If you’ve used the community version of the Kong API gateway, you have probably noticed that anyone that knows the server name or IP for your Kong community API gateway can access and modify existing objects including services and routes. To set up and use role-based access control Kong Enterprise version provides additional capabilities.
In this example, we will leverage the Kong Enterprise on RHEL 7 lab instance we set up earlier. You can read the install steps here.
Before getting started, please make sure
enforce_rbac=on is in the kong.conf file.
Log in to https://<Kong-Enterprise-VM-IP>:8445/login using kong_admin as the username and the password you set during the install process (this is the same password you assigned during the step of EXPORT_PASSWORD=’password’)
Click on Teams -> RBAC Users
Create a new user rbac_user_1 with a token of rbac_user_token_1
Make sure that enabled checkbox is checked
Add roles –> admin
Note that we are creating this user with ‘admin’ permissions, but not ‘super-admin’. So it will have access to all endpoints, across all workspaces—except RBAC Admin API.
A new RBAC user, rbac_user_1, gets created
Now let’s try and test the RBAC setup. We will use Postman (https://www.getpostman.com/) for this example.
First we will create a new Collection labeled ‘Kong Enterprise’ and then a new Request within that Collection called ‘Get Services’.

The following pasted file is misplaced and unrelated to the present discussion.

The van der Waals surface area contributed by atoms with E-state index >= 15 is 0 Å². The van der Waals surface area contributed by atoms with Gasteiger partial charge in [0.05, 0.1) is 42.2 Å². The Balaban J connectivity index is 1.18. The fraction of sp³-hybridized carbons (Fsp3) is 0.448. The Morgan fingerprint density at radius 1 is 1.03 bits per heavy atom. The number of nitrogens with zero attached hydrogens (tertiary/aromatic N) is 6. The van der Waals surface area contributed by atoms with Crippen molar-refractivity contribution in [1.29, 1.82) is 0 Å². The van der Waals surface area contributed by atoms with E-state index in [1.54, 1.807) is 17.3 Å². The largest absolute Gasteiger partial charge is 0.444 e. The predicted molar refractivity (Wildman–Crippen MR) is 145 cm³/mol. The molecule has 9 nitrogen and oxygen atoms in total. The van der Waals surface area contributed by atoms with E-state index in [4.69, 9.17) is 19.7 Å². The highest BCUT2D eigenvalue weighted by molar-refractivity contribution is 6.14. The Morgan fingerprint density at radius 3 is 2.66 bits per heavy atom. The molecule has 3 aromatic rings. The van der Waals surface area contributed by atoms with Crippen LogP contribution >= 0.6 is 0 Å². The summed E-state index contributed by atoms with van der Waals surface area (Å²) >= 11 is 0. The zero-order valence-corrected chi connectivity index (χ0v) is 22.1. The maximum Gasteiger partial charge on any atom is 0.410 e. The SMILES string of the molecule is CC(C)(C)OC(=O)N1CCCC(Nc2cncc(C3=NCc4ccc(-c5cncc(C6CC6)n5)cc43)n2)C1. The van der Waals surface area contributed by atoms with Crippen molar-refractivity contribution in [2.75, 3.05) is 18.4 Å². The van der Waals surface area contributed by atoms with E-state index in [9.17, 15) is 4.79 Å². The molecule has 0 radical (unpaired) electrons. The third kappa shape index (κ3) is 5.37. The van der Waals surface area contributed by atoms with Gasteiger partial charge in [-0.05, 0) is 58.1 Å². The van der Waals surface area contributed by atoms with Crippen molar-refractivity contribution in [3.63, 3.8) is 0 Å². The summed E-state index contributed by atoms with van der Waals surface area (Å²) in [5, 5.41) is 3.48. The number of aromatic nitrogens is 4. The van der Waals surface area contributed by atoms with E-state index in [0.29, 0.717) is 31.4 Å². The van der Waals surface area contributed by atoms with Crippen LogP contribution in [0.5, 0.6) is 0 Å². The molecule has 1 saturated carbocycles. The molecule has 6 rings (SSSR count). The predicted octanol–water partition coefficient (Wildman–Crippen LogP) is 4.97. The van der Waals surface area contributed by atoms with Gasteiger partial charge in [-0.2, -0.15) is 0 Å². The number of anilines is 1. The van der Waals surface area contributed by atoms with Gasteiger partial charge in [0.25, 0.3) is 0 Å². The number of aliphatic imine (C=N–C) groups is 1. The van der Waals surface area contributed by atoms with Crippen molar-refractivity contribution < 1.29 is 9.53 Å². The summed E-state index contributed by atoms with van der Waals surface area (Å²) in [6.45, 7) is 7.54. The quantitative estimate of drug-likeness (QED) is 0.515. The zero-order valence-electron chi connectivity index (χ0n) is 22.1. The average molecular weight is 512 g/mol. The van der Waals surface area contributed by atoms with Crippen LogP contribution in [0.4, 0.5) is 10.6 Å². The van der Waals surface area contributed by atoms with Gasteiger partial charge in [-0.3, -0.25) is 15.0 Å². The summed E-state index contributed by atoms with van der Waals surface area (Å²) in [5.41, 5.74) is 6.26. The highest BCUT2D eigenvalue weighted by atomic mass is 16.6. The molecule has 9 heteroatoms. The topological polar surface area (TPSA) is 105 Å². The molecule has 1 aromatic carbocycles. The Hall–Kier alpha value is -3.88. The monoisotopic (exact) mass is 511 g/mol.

Next, we will try to run a GET request against https://<Kong-Enterprise-VM-IP>:8445/services to list out all available services. If you don’t pass any headers or credentials, you get the error notification “Invalid credentials. Token or User credentials required”.
By adding the header with Kong-Admin-Token and the value of the token set in the earlier step ‘rbac_user_token_1‘, we try to run the request again and this time it succeeds
As you can see, with RBAC enabled, Kong Enterprise provides much greater control over who can access and modify various objects. The user permissions can be tailored to suit various team needs – depending upon how granular you want access to be.
If you have any questions or comments on the tutorial content above, or run in to specific errors not covered here, please feel free to reach out to email@example.com
Anuj is the CTO at Keyva, a services and software IP company based out of Minneapolis. In this role, he specializes in developing and delivering vendor-agnostic solutions that avoid the “rip-and-replace” of existing IT investments. Tuli helps customers chart a prescriptive strategy for Application Containerization, CI/CD Pipeline Implementations, API abstraction, Application Modernization, and Cloud Automation integrations. Prior to Keyva, he was the Director of Automation Solutions at Tech Data and led the development and management of Cloud Automation IP and related professional services. With an application developer background, he provides a hands-on perspective towards various technologies.
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